Sunday, 17 February 2019

Knowing your onions

No dig beds - covered to stop the birds unseating the early sown sets.

A couple of happy hours at the allotment on Saturday mean that we now have all our onion and garlic planted up ready for harvesting in the late summer and early autumn. I say we - I broke up the garlic cloves and wrote out the bed labels whilst J did the rest, of course! This week our Red Baron and Sturon onions went in the ground alongside the Shenshyu Yellow sets sown back in October/November. We've also got some of both varieties left over and will sow those in modules here ready to fill in any gaps that emerge over the next few months. The Garlic bulbs are Vigour which is a new one to us and acquired through the Transition Loughborough Potato Day order last month. They are supposed to be happy planted later in the growing year than other varieties but we still hope to get sufficient cold to cause the bulbs to split into decent sized cloves when we harvest in July. Our autumn sown ones have a head start on this in theory but there aren't that many showing in the beds at the moment. We're just hoping that whatever ate them last year can't find the new bed! We still have to find a bit of space for the leeks to go out in late Summer but other than that we now have all our allium beds full - let's just hope the gods, voles, pests and weather are kind to us in the months to come!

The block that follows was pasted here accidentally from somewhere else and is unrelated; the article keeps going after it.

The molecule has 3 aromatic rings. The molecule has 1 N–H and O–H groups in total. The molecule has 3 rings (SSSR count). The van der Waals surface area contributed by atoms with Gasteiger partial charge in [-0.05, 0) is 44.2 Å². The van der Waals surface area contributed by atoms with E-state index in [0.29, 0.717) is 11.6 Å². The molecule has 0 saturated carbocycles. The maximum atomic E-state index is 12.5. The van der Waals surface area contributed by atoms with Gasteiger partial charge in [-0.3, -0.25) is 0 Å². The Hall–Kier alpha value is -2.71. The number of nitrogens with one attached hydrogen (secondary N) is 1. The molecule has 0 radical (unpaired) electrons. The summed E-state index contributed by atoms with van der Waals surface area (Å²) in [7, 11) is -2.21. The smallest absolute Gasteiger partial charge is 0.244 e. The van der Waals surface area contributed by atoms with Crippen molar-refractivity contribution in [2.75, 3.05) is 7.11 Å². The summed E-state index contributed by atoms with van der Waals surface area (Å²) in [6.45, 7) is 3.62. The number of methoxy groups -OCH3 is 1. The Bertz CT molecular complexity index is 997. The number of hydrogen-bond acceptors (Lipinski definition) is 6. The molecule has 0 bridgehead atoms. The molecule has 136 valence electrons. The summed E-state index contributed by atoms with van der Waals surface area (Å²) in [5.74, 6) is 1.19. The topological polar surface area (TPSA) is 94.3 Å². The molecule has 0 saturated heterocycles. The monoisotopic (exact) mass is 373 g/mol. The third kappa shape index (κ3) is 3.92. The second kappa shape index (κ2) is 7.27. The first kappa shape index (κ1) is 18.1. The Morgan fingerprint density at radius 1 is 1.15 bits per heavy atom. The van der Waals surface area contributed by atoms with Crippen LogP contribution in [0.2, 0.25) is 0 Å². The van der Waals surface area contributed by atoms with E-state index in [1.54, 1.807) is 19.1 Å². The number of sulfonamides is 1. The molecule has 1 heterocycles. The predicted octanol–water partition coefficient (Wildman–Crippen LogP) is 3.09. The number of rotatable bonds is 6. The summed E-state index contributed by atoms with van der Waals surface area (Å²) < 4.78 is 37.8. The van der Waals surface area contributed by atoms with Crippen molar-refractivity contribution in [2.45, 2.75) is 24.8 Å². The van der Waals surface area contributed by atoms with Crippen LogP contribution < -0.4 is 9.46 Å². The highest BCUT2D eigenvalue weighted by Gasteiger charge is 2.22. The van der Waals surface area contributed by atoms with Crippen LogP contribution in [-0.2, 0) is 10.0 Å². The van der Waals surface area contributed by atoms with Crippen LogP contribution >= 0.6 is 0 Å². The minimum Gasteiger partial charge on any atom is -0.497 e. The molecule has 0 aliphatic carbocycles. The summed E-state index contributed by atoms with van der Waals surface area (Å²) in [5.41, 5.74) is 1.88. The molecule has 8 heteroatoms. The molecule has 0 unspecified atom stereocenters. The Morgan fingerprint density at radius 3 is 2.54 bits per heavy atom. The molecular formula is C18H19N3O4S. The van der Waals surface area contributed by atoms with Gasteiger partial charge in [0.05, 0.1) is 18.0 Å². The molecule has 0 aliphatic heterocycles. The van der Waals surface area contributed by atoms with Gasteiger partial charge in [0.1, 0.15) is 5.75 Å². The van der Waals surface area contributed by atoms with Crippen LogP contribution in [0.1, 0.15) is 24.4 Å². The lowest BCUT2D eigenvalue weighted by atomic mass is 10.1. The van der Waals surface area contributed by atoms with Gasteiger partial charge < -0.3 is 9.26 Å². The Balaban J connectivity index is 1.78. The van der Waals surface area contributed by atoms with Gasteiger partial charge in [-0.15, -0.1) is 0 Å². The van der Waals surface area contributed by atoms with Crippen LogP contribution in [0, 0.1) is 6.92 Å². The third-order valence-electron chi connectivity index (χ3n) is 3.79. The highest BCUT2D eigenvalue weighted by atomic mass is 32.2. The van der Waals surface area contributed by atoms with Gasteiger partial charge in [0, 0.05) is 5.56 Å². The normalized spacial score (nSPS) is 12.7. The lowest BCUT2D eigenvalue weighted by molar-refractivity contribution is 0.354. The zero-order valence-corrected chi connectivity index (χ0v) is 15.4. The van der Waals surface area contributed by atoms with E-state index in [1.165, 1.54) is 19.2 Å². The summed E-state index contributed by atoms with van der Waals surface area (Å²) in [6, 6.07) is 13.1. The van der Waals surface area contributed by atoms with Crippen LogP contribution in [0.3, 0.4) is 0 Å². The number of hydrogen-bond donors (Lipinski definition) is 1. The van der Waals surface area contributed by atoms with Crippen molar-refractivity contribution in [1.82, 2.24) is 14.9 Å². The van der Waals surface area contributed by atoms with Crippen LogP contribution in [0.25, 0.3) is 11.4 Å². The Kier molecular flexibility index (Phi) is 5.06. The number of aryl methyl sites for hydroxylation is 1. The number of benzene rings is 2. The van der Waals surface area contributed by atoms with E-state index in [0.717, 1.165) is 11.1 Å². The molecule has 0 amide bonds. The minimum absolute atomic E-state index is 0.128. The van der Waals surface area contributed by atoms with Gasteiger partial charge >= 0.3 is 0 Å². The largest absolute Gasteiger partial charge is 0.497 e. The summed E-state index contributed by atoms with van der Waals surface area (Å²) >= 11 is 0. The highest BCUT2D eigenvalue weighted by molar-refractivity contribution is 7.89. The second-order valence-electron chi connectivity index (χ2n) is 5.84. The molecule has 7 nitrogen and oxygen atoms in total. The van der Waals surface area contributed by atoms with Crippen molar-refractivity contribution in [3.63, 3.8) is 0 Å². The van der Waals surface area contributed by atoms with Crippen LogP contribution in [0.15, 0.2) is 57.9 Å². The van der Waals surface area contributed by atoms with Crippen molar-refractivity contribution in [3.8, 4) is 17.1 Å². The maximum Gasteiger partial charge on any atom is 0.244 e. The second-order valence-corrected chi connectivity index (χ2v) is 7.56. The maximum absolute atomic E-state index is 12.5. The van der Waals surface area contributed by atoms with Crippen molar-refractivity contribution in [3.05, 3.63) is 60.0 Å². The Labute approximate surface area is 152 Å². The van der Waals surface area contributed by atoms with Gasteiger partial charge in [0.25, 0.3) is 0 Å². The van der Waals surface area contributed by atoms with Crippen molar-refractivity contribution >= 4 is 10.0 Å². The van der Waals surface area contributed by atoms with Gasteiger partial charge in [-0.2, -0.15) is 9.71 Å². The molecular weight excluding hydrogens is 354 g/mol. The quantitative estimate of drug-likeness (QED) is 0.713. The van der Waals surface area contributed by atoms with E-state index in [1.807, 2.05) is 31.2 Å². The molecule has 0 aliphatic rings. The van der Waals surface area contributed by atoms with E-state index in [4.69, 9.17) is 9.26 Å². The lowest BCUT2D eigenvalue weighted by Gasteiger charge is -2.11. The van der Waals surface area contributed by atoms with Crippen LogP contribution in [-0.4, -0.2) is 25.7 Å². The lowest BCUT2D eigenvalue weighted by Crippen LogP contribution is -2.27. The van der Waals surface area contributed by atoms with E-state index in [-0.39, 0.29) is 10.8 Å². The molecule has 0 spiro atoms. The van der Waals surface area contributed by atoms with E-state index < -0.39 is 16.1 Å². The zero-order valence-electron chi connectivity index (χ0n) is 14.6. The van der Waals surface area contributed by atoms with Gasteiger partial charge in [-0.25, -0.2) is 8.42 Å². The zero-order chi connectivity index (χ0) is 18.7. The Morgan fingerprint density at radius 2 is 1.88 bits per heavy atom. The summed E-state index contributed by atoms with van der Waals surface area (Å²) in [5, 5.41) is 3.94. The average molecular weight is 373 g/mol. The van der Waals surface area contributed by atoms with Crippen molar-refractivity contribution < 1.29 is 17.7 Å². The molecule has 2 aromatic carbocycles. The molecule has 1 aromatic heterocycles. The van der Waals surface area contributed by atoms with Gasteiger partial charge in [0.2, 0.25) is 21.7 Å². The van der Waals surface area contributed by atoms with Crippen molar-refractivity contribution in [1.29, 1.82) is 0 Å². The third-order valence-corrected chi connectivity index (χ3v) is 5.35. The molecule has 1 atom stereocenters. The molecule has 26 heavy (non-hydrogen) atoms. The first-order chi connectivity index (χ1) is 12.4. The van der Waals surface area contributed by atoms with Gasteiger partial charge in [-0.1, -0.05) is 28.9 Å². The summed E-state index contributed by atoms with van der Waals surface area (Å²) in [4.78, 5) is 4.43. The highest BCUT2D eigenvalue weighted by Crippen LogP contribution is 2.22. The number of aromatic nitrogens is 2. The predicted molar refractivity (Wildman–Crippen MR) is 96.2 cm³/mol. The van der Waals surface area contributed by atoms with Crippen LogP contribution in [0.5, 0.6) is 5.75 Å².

The garden compost bins finally reached capacity at the weekend and due to the cold weather aren't processing the waste as quickly as they will later in the year so J emptied out several bags of half-done compost and used them to fill up a bean trench at the allotment - the waste will decompose over the next couple of months and then provide some much-needed warmth to give the climbing beans a good start in May. It also means I now have some room for kitchen waste and the early year tidy up of the strawberry pots that is now due.

privet prunings make a base
then the part done compost
then a layer of soil & a bean bed is ready

I may not have been doing much in the way of work but I did have a chance to check on the transplanted cornflower and spinach beet and admire the catkins and wildflowers that are gracing the plot right now. The early flowers are incredibly important to the bumble bees and other insects that start flying now and we leave them alone as much as we can - only clearing those that are in active beds to give the critters as much of a chance of survival as possible.

Spinach beet and self-sown but transplanted cornflowers
Glorious golden catkins
sparkling speedwell

red dead-nettle

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